It would, it transpired, be interfering with their conditions of employment to look after Vicky. "This might be their only break from the children all day," he added."
Unsurprisingly, they've moved Vicky to a private school.
"Mrs Reeves" should, of course, if the account is true, have been sacked on the spot. And the elder children should, at least by the second offence, have been expelled. And, as the article points out, the school's (in)actions "poisoned their sexual abuse policies by demonstrating that speaking out on abuse will bring retribution, isolation and misery". So - caring about children 0, getting through the day 1. Appalling.
1) "Bull bars" on 4x4 vehicles* - these substantially increase the risk to pedestrians in a collision. Massively so in the case of children. So massively so that I'd like to get stickers printed up and leave them on every vehicle I see with them, just haven't gotten round to it yet. But until there's a collision, there's only a potential cost imposed.
2) Keeping exotic pets - I've been away a few days, and from the sound of it a neighbour has bought a bushel of monkeys during that time. The sound from the monkeys is a standard issue externality - if it imposes costs on me, it's a form of pollution, and subject to standard analyses. However, what about the heightened risk of exposure to Ebola, or other exotic diseases? If the monkeys can be kept quiet, should I still have a problem with them?
In thinking around possible solutions, I'd say that the answer I'm looking for should a) be vaguely libertarian (banning's too easy an option for this discussion), b) be potentially practical, c) compensate me "up front" for increased risk, not after the fact for real damages, or d) prevent me from being exposed to increased risk.
Some possible treatments to behaviour that increases risks to others, but may never impose a direct cost:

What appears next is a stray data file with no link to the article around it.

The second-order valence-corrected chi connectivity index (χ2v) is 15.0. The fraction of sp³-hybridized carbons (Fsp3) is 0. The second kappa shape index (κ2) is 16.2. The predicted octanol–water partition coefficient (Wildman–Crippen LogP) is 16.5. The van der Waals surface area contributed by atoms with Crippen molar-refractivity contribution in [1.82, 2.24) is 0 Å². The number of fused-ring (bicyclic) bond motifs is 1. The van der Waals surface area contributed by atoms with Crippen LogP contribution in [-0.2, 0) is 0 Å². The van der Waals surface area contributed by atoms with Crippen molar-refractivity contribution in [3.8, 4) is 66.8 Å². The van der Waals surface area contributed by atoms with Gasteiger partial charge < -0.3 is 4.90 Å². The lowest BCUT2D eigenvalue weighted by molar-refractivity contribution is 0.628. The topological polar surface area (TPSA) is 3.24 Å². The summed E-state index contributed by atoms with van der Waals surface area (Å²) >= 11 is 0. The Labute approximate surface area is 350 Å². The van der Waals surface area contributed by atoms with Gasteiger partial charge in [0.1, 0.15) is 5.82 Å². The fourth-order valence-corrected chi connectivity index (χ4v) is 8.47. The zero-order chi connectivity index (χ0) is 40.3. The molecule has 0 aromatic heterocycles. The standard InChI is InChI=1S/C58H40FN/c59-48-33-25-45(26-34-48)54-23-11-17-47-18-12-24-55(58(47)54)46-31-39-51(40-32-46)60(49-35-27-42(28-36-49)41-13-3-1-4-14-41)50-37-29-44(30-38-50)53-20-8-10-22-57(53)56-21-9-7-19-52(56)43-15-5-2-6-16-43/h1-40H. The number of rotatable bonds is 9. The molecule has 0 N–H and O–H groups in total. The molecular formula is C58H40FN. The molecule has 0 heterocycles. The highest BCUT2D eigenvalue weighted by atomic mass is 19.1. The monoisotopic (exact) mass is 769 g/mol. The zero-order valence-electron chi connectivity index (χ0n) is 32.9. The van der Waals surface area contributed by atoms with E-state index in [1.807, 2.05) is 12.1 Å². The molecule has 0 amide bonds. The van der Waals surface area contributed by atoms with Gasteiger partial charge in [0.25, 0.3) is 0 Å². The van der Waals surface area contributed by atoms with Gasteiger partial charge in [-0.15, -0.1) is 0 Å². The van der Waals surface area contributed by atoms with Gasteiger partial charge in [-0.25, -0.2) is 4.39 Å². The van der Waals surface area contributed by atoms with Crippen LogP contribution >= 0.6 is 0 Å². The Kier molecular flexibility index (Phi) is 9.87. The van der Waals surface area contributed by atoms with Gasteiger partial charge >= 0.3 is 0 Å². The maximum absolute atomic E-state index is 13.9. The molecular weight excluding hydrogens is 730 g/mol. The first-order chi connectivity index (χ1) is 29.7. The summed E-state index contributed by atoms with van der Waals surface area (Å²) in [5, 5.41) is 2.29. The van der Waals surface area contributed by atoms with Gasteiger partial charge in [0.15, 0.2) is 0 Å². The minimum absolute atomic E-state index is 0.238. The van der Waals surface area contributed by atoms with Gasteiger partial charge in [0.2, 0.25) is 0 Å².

A) You can ban it. A popular move for modern nation states, and a suggestion I've seen from a "libertarian" re. pollution. But not exactly the most free-wheeling attitude to take.
B) You can regulate/tax it. Again popular, but not really an option open to libertarians
C) You can require future restitution. Effectively provided by insurance at present, but this seems unsatisfactory, as I wish to avoid catching Ebola/suffering catastrophic injury as a result of other people's risky behaviour, not to be paid back later.
D) You can require disclosure. This, I take it, would be a popular libertarian gambit. However, i) I can see the bull bars, but if I'm forced to avoid areas to reduce my risk that seems to impinge upon my liberty, and in any case the risk matters at times when I can't avoid the vehicle; and ii) if my neighbour starts to keep monkeys, my main alternatives are investing in Ebola research, staying indoors or moving house. The last option forces action on me, and may cause me costs due to falls in house prices around monkey farms, imposing costs on me. This suggests....
E) For Ebola type risks, the risk may be priced into falls in the value of assets, allowing a price to be set on the negative externality being imposed. I.e. if keeping monkeys leading to a halving of value of your neighbour's land, you owe him. Simple, and analagous to other externalities. Yes, there are issues about enforcement mechanisms, etc, but these are not significantly more problematic than for other types of pollution. However, this doesn't deal with the bull bar problem, and also seems to throw a great deal of uncertainty into the property owning mix.